What you Need to Know about Cyber Insurance

The fact is that cyber liability insurance premiums climbed double digits in 2020 and are continuing to accelerate upwards. 

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It seems a lot of things are getting more expensive these days.  Well, if you are shopping for cyber insurance, get ready for another sticker shock, especially if you are about to renew an existing policy purchased more than two years ago.  Here are three discouraging truths about cyber liability insurance right now:

  • Premiums are going up.
  • Payouts are becoming stricter.
  • It’s more difficult to qualify for it.

The fact is that cyber liability insurance premiums climbed double digits in 2020 and are continuing to accelerate upwards.  Global insurance pricing has increased over a twelve-month period by an average of 32% as of June 2021.  Unfortunately, prices haven’t peaked.  According to Standard & Poor’s Corp, cyber insurance premiums are expected to increase 20 % to 30% per year on average in the near future for this $5 billion annual market. 

Mounting Losses Lead to Higher Premiums

Insurance companies are in the risk allocation business.  To remain profitable, the premiums they charge must exceed the amount of their payouts and included expenses.  Historically, insurance companies have raised property insurance premiums in a given area after mounting losses due to heavier storms.  It’s the same thing with cyber insurance.  The past 18 months have seen massive hurricane-like season of devastating cyber attacks.  With the proliferation of ransomware attacks that are up yet another 151% for the first half of this year, cyber insurance companies have been taking it on the chin lately.  Consider all the data breaches and far-reaching supply chain attacks over the past year or so and you start to appreciate the scope and impact.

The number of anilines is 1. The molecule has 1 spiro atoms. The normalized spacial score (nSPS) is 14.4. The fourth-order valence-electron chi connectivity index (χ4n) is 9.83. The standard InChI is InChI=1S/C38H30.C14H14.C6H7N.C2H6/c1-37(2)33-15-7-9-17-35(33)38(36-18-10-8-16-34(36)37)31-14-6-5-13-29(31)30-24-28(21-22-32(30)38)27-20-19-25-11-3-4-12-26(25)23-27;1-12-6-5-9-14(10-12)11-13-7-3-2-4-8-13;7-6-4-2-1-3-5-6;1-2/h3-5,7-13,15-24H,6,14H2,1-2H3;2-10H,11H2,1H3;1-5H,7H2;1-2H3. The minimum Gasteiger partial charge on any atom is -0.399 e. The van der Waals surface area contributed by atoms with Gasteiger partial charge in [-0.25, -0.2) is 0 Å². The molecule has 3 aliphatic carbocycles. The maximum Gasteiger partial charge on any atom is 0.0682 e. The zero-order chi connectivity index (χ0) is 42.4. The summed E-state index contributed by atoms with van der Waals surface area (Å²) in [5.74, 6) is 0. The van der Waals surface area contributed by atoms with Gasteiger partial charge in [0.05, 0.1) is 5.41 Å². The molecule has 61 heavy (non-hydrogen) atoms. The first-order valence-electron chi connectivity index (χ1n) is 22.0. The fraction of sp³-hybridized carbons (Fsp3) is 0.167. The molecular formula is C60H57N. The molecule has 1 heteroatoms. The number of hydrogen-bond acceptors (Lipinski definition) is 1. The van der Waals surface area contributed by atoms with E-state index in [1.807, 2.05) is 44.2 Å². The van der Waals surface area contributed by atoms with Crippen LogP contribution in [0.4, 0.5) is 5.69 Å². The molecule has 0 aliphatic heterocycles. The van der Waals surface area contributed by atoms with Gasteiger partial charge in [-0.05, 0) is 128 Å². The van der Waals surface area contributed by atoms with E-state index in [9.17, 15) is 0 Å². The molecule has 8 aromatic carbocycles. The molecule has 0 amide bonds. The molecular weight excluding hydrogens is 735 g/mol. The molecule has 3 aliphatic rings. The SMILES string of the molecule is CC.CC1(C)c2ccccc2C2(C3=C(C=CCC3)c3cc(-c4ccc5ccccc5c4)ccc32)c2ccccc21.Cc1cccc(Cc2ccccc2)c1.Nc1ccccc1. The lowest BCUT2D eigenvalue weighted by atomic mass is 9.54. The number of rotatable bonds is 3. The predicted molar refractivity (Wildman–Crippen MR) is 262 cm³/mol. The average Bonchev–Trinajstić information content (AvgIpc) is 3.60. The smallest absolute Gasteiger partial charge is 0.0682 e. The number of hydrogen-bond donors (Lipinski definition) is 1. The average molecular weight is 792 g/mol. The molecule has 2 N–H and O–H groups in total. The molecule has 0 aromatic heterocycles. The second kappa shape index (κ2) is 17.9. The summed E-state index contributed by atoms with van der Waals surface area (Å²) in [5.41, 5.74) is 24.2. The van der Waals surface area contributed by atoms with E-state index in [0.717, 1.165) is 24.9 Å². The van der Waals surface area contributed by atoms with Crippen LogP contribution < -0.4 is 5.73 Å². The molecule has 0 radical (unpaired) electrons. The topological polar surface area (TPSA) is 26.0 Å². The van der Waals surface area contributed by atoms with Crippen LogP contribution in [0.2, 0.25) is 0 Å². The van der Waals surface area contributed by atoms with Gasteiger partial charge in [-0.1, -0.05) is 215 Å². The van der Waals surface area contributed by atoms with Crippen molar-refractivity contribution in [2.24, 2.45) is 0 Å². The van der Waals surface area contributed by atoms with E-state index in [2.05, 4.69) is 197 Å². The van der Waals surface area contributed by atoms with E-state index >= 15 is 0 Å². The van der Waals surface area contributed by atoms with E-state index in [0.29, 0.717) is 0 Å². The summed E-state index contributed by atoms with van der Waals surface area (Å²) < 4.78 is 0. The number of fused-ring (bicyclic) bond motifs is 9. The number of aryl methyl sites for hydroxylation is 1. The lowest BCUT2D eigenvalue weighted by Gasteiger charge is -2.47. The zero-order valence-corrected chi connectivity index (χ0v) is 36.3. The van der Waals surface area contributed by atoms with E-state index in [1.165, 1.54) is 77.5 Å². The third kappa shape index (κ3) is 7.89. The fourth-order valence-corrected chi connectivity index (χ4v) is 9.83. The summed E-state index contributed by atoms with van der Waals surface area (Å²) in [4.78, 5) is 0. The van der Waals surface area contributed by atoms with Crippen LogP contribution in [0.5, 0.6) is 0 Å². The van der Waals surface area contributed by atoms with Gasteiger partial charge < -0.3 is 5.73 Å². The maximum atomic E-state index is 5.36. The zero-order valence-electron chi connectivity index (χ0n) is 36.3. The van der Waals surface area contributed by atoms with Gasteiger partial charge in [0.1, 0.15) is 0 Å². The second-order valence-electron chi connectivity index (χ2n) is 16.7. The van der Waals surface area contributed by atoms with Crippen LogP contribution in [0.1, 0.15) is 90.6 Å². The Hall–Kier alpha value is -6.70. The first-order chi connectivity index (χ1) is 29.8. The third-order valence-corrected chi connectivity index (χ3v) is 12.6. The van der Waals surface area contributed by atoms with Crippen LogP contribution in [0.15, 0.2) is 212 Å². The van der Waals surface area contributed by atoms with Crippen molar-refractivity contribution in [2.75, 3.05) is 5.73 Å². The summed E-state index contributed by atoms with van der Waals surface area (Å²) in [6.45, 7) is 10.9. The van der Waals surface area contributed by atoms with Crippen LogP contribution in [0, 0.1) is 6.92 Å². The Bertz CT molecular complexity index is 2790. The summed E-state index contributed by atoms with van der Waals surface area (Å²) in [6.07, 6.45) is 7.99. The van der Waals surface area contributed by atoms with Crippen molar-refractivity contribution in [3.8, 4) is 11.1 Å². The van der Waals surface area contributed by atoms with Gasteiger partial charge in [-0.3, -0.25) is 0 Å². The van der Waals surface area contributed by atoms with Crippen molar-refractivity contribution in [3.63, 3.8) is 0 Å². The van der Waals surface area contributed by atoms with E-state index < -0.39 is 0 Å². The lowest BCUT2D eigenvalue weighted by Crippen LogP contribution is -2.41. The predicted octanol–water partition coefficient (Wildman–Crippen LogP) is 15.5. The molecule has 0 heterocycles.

Losses are mounting. The average paid loss for a closed standalone cyber claim rose from $145,000 in 2019 to $358,000 in 2020.  The industry statutory direct loss plus defense and cost containment (DCC) ratio for standalone cyber insurance rose sharply in 2020 to 73%compared with an average of 42% for the previous five years (2015-2019).  While it’s easy to put the blame on insurance companies, these higher premiums are necessary and are still not making up for the huge losses they have experienced over the past year or so. 

Why you still Need Cyber Insurance

While paying more for lesser insurance can be disheartening, don’t let it become a reason to procrastinate the purchase process. Cyber insurance is a necessity today as general liability policies rarely cover the expenses involved in a security incident.  An adequate policy usually covers the liability costs incurred by a data breach or other disruptive cyber incident.  In the event of a breach involving personal data of third parties, you can expect to pay for the following:

  • Breach notification to affected parties.
  • IT forensics and other investigative costs.